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Merle Jagger from Trash Talking Guitars
Merle Jagger (from Trash Talking Guitars on JTMMUSIC) (by Lee Zimmerman)
First, it’s best to clear up any misconceptions. Merle Jagger isn’t an individual. And it’s not an amalgam of Merle Haggard and Mick Jagger. It is, however, an adept ensemble, one that bows to the origins of Alt Country, as filtered through Rock and Roll, Rockabilly, Classic Country, and Western Swing, sharing their sound with both reverence and resolve. Comprised of singer/guitarist Mark Christian, drummer Johnny Ray, and bassist Gabe Davis, Merle Jagger emphasizes a sound that echoes the influences of several guitar greats — iconic session player Joe Maphis, Roy Buchannan, Danny Gatton, Jimmy Bryant, and Merle Travis in particular — and emerges as a sound the band refer to as ‘Ranch Rock’, which, in fact, translates as retro revival. They retrace the roots, whether in the form of heartbreaking laments or rowdy, rambunctious rock-outs. The latter is especially evident on the new album’s final entry, "Ranch Rock Revival”, a riveting instrumental that provides nothing less than an absolutely dazzling display of verve and veracity.
Produced and engineered by Michael Dumas, a studio veteran whose credits grace Dwight Yoakum’s early albums, Trash Talking Guitars reflects Christian’s desire to make an album that possesses the verve and variety of essential Americana. That said, his ambitions extend into some unexpected realms as well, whether it’s within the collective harmonies that reference everyone from The Eagles to Pink Floyd, to the deft instrumental arrangements reminiscent of the Allman Brothers and the great Southern Rock legends of the late ‘60s and early ‘70s. So too, songs such as “Reckless”, “Hurt by Love”, “Pour Me a Drink”, “Another Bar To Cry In”, and “Broken Home Yard Sale” apply an obligatory twang that’s well in keeping with Christian’s fondness for Honky Tonk and other forms of raucous revelry. Yet, while the music does lean towards a sound of a decidedly vintage variety —check out the spirited take on Bill Monroe’s classic “Blue Moon of Kentucky”” — the pacing is decidedly upbeat, and with “Working on the Blues”, “Run Johnny Run”, and “Try” that insurgent attitude comes to the fore.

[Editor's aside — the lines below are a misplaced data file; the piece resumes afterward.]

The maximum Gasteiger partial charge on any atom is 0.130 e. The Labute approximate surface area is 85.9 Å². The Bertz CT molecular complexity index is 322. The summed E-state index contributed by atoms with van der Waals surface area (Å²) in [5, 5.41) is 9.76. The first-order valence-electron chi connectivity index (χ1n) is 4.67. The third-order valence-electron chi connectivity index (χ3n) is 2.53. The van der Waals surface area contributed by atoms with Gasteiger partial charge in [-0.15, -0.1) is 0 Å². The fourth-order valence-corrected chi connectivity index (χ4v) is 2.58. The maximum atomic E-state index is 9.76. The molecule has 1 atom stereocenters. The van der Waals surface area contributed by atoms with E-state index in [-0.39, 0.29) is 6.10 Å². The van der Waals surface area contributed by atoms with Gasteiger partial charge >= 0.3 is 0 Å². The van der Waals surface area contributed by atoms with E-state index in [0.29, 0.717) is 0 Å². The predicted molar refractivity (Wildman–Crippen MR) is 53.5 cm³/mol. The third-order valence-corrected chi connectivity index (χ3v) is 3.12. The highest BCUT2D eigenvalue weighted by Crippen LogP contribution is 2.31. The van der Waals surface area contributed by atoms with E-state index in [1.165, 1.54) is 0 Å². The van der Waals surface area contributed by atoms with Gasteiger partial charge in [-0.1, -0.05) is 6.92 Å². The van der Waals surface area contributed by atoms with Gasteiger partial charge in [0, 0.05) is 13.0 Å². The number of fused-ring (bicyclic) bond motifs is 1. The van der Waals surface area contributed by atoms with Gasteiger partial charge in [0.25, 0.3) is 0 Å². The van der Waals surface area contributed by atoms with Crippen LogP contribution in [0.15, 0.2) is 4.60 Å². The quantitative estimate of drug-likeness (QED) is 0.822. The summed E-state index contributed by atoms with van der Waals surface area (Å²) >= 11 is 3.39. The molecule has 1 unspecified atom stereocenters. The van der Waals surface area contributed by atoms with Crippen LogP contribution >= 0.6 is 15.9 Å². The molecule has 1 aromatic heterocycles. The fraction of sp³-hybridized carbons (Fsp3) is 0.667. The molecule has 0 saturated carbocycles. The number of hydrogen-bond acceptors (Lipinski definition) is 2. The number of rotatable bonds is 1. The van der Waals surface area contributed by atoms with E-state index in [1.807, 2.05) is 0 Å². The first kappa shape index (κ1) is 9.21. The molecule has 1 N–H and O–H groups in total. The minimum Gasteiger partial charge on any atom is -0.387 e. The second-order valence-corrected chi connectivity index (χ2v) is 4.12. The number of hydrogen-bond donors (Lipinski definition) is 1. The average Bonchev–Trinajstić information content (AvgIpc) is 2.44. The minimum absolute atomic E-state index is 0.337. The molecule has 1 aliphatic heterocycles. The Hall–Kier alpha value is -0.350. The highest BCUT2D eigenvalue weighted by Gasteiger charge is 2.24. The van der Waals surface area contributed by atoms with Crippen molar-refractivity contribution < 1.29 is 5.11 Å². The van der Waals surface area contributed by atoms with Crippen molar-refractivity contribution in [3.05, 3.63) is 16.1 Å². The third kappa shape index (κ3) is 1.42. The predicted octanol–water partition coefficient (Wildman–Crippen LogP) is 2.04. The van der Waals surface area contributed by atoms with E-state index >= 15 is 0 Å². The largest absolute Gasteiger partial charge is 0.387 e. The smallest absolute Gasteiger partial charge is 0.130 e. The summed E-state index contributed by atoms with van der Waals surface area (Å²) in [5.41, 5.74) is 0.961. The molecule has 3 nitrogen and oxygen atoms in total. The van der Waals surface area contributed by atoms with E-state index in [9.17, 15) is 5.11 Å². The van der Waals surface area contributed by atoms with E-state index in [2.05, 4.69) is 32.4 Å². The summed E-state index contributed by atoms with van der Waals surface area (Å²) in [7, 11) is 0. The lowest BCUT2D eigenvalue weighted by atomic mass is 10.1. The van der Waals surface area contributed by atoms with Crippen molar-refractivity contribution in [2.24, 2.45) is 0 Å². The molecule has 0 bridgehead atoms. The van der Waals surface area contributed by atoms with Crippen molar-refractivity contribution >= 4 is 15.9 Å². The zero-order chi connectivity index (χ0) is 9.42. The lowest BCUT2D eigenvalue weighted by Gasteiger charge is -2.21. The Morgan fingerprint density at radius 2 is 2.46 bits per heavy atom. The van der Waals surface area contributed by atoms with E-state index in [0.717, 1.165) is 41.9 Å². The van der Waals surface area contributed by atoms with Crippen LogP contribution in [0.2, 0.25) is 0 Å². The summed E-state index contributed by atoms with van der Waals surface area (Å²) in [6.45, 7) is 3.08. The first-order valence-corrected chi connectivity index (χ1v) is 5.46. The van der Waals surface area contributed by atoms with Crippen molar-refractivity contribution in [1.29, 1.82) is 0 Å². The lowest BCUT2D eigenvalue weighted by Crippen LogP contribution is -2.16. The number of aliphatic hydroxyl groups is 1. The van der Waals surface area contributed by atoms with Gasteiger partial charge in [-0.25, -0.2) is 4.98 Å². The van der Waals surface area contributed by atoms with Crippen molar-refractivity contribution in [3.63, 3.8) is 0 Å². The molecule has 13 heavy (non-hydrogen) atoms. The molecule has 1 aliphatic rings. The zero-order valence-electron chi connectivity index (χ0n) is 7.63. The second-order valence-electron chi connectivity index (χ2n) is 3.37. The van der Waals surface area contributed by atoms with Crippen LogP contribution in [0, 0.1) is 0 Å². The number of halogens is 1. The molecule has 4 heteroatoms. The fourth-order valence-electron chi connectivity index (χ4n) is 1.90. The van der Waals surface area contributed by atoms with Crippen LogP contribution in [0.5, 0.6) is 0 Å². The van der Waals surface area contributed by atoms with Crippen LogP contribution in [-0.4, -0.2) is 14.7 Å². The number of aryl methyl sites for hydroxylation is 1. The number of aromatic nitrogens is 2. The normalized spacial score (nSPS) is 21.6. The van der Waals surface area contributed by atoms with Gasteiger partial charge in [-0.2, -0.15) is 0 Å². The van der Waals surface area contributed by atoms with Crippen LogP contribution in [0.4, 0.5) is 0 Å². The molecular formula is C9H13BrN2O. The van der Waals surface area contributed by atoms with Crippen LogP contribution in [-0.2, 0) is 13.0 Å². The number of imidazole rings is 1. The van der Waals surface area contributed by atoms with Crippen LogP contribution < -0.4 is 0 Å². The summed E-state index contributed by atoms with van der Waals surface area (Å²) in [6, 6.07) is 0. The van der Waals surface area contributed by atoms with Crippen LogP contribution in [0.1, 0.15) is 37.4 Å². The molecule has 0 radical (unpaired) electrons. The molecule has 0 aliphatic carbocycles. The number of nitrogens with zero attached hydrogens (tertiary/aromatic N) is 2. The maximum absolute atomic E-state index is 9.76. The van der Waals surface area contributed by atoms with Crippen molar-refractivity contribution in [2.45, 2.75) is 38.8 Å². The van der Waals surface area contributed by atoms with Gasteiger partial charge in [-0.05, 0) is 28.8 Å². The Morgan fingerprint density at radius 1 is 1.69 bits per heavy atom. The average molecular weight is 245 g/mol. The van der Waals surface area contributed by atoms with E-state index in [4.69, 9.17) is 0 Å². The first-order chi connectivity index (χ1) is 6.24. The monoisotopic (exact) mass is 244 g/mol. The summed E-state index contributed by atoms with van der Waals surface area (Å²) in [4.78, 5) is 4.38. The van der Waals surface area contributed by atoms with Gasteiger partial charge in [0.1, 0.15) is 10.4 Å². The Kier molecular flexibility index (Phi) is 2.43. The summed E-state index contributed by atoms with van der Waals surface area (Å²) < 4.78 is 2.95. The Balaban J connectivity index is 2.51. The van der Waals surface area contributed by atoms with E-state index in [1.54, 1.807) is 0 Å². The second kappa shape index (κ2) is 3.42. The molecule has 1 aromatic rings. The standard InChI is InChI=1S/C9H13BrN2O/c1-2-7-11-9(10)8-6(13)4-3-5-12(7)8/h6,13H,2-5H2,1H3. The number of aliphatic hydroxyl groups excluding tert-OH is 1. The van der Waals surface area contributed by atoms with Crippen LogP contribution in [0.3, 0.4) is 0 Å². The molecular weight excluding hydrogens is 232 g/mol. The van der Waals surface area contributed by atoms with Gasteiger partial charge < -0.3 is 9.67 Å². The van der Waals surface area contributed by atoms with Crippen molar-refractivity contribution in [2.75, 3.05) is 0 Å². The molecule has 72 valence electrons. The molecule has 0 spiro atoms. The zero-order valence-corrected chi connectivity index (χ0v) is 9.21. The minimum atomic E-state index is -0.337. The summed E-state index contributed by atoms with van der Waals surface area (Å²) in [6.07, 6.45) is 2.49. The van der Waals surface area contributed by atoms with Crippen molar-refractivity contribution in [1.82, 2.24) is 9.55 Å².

Ultimately, Merle Jagger manages to emerge to the peak of the pack when it comes to ensuring that barroom bravado remains intact. As the saying goes, it’s all in a name. In this case however, it’s also something more. (By Lee Zimmerman)
Listen and buy the music of Merle Jagger from AMAZON
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